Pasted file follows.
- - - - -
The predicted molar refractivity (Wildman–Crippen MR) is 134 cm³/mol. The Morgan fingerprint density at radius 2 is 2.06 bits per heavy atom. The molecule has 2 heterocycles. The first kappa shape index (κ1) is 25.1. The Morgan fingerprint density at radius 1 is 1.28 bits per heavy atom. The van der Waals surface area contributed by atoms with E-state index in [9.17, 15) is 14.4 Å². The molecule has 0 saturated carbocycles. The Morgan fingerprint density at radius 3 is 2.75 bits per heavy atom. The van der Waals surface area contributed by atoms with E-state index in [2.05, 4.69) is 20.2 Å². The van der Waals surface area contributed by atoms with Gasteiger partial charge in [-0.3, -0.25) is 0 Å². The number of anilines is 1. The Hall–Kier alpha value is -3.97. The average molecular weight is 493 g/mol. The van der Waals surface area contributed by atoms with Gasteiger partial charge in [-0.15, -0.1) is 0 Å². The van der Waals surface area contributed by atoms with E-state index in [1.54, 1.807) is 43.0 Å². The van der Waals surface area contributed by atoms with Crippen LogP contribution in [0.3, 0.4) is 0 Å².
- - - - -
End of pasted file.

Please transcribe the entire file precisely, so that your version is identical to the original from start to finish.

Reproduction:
The predicted molar refractivity (Wildman–Crippen MR) is 134 cm³/mol. The Morgan fingerprint density at radius 2 is 2.06 bits per heavy atom. The molecule has 2 heterocycles. The first kappa shape index (κ1) is 25.1. The Morgan fingerprint density at radius 1 is 1.28 bits per heavy atom. The van der Waals surface area contributed by atoms with E-state index in [9.17, 15) is 14.4 Å². The molecule has 0 saturated carbocycles. The Morgan fingerprint density at radius 3 is 2.75 bits per heavy atom. The van der Waals surface area contributed by atoms with E-state index in [2.05, 4.69) is 20.2 Å². The van der Waals surface area contributed by atoms with Gasteiger partial charge in [-0.3, -0.25) is 0 Å². The number of anilines is 1. The Hall–Kier alpha value is -3.97. The average molecular weight is 493 g/mol. The van der Waals surface area contributed by atoms with Gasteiger partial charge in [-0.15, -0.1) is 0 Å². The van der Waals surface area contributed by atoms with E-state index in [1.54, 1.807) is 43.0 Å². The van der Waals surface area contributed by atoms with Crippen LogP contribution in [0.3, 0.4) is 0 Å².